76-Million-Year-Old Fossil Reveals How Ankylosaurs Used Their Sledgehammer Tails

The spiky dinosaurs didn't just fight off T. rex with their impressive armaments.

Amanda Kooser
Freelance writer Amanda C. Kooser covers gadgets and tech news with a twist for CNET. When not wallowing in weird gear and iPad apps for cats, she can be found tinkering with her 1956 DeSoto.
Amanda Kooser
2 min read
Two ankylosaurs thwack each other with their spiny club-like tails in an illustration.

Two ankylosaurs do battle. They were kind of like the Pokemon of their day.

Henry Sharpe

Some dinosaurs are just cool. Scary T. rex. Horned triceratops. And, especially, spiky ankylosaurs -- squat, armored beasts with wicked club-like tails. Paleontologists have long thought those tails were for fending off predators like T. rex, but new research suggests they may have been for in-fighting as well.

A team of researchers from the Royal Ontario Museum (ROM), Royal BC Museum and North Carolina Museum of Natural Sciences published a study in Biology Letters this week on a remarkable and rare fossil of Zuul crurivastator. The ankylosaur had damaged and healed spikes near its hips. The scientists suspect the injuries came from another ankylosaur delivering a mighty whack from its own "sledgehammer-like tail."

Brown fossilized remains of Zuul ankylosaur shows a blunted spike in its body armor.
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Brown fossilized remains of Zuul ankylosaur shows a blunted spike in its body armor.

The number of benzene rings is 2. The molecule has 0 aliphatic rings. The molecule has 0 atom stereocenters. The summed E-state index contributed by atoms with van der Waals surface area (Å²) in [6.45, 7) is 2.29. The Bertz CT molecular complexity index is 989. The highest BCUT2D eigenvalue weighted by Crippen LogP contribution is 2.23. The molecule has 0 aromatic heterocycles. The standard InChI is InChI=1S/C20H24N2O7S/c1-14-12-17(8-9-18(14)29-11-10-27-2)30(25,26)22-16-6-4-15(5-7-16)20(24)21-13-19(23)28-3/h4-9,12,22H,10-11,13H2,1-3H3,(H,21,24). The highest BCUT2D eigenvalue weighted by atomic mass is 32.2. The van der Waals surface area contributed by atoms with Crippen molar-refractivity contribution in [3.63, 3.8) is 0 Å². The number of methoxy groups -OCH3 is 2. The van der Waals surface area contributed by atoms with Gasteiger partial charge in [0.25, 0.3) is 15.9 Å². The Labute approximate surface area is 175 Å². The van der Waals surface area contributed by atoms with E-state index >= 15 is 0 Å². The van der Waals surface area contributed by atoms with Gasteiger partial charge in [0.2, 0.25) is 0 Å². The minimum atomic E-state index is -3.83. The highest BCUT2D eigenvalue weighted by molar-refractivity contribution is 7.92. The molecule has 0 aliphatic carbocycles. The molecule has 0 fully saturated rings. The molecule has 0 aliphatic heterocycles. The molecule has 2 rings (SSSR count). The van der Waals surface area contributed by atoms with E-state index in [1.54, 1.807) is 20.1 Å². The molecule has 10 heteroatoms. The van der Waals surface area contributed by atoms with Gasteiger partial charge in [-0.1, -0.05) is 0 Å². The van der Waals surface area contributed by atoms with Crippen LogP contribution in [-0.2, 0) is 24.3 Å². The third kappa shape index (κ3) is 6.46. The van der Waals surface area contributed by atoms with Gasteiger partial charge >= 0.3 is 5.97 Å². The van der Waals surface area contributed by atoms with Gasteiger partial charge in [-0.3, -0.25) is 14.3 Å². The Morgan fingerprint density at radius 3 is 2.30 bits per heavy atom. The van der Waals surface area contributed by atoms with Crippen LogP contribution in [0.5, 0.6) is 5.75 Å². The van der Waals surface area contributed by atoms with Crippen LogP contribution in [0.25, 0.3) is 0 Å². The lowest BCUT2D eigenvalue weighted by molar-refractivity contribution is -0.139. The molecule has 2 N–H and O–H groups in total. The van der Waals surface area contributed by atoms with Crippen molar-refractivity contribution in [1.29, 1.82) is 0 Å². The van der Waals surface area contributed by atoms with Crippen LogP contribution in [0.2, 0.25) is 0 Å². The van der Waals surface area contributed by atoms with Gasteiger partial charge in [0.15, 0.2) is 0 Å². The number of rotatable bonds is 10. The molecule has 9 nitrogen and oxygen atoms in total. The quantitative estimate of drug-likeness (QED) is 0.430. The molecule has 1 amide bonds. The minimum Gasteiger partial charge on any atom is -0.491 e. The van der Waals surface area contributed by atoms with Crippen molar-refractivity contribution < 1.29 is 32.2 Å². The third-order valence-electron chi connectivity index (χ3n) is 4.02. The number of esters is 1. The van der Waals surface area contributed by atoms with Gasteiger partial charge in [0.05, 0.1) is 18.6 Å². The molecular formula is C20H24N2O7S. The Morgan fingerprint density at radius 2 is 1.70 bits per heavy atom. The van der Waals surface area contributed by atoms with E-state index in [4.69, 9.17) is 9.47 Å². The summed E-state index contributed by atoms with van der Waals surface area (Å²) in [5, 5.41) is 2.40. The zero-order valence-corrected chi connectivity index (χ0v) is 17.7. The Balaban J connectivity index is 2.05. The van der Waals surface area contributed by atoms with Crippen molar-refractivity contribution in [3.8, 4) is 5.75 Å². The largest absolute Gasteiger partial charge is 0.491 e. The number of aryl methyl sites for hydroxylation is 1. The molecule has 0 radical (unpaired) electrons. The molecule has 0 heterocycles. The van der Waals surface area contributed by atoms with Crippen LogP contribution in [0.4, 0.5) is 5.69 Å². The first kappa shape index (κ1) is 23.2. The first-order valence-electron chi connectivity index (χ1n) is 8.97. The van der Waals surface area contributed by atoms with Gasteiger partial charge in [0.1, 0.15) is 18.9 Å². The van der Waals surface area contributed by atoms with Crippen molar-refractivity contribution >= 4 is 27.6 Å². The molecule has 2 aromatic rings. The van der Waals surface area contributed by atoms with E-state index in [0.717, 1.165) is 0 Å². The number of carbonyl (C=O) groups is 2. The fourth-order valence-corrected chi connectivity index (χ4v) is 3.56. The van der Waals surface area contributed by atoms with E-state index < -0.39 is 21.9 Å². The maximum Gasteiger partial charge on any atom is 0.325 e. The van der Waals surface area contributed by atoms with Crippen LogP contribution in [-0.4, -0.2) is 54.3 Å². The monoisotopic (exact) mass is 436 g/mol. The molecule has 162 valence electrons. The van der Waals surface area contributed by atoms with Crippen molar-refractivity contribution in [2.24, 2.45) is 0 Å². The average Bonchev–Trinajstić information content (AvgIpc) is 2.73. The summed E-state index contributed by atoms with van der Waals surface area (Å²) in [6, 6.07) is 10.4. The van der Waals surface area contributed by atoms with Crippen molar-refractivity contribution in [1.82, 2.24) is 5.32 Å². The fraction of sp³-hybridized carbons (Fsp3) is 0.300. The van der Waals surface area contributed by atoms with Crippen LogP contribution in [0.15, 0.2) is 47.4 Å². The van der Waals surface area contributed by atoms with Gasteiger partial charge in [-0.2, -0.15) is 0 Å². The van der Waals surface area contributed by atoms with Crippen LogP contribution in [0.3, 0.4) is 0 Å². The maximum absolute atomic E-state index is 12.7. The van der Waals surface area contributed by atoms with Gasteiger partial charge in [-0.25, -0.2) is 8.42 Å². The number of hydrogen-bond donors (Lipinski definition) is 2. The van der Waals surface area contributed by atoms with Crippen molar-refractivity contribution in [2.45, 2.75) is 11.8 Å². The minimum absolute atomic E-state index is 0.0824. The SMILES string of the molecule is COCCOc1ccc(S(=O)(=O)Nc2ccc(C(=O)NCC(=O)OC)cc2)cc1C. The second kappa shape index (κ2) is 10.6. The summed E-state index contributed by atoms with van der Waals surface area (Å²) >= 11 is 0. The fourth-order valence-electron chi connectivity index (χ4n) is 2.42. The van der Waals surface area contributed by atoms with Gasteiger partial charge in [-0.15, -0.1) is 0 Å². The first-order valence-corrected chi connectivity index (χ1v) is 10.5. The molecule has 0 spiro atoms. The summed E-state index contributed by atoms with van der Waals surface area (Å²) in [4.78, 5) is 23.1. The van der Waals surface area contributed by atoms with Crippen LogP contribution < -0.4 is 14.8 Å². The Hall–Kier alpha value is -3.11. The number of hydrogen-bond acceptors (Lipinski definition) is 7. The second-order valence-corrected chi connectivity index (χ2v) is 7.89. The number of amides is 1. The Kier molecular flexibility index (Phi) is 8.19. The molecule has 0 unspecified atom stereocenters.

This shows an injured and healed spike on Zuul's left side.

Royal Ontario Museum

Zuul crurivastator may have gotten testy with its own kind, much like modern-day deer, kangaroos and zebras. "This suggests ankylosaurs had complex behavior, possibly battling for social and territorial dominance or even engaging in a 'rutting' season for mates," ROM said in a statement on Tuesday.

The plant-eating ankylosaurs lived 76 million years ago. It took years of excavation work in Montana to extract the Zuul crurivastator fossil at the heart of the study. The fossilized skin and armor shows injuries where spikes were broken and then healed into a blunted shape, a pattern more consistent with battling other ankylosaurs than suffering an attack from a predator like a tyrannosaur.

As an aside, the Zuul crurivastator name is worth delving into. Zuul is for the horned gatekeeper from Ghostbusters, while the rest of the moniker translates to "destroyer of shins," a reference to how the dinosaurs likely used their tails to take out the legs of tyrannosaurs. Perhaps it needs a new nickname: Zuul, destroyer of flanks.